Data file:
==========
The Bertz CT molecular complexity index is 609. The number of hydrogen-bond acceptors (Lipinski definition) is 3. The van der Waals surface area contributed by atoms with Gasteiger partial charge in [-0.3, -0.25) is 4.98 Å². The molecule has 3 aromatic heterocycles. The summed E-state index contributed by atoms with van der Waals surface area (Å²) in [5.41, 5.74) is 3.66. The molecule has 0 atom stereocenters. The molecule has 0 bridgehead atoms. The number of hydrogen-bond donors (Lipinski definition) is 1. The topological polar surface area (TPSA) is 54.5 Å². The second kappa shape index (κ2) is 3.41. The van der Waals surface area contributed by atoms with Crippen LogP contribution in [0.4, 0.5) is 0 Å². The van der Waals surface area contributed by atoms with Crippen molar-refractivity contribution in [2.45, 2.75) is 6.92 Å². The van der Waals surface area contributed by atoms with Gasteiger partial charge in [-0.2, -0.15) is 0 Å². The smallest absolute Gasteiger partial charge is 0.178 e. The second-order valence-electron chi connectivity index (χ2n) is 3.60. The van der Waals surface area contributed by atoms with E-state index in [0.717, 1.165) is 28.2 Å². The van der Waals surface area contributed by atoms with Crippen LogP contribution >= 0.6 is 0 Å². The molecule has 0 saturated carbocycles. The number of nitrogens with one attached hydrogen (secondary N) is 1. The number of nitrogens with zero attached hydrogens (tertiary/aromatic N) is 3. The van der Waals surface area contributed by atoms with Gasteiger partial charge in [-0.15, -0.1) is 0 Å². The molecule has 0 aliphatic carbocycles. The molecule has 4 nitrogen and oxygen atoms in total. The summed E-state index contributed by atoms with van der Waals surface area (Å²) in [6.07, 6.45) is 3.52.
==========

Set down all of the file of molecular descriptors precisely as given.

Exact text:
The Bertz CT molecular complexity index is 609. The number of hydrogen-bond acceptors (Lipinski definition) is 3. The van der Waals surface area contributed by atoms with Gasteiger partial charge in [-0.3, -0.25) is 4.98 Å². The molecule has 3 aromatic heterocycles. The summed E-state index contributed by atoms with van der Waals surface area (Å²) in [5.41, 5.74) is 3.66. The molecule has 0 atom stereocenters. The molecule has 0 bridgehead atoms. The number of hydrogen-bond donors (Lipinski definition) is 1. The topological polar surface area (TPSA) is 54.5 Å². The second kappa shape index (κ2) is 3.41. The van der Waals surface area contributed by atoms with Crippen LogP contribution in [0.4, 0.5) is 0 Å². The van der Waals surface area contributed by atoms with Crippen molar-refractivity contribution in [2.45, 2.75) is 6.92 Å². The van der Waals surface area contributed by atoms with Gasteiger partial charge in [-0.2, -0.15) is 0 Å². The smallest absolute Gasteiger partial charge is 0.178 e. The second-order valence-electron chi connectivity index (χ2n) is 3.60. The van der Waals surface area contributed by atoms with E-state index in [0.717, 1.165) is 28.2 Å². The van der Waals surface area contributed by atoms with Crippen LogP contribution >= 0.6 is 0 Å². The molecule has 0 saturated carbocycles. The number of nitrogens with one attached hydrogen (secondary N) is 1. The number of nitrogens with zero attached hydrogens (tertiary/aromatic N) is 3. The van der Waals surface area contributed by atoms with Gasteiger partial charge in [-0.15, -0.1) is 0 Å². The molecule has 0 aliphatic carbocycles. The molecule has 4 nitrogen and oxygen atoms in total. The summed E-state index contributed by atoms with van der Waals surface area (Å²) in [6.07, 6.45) is 3.52.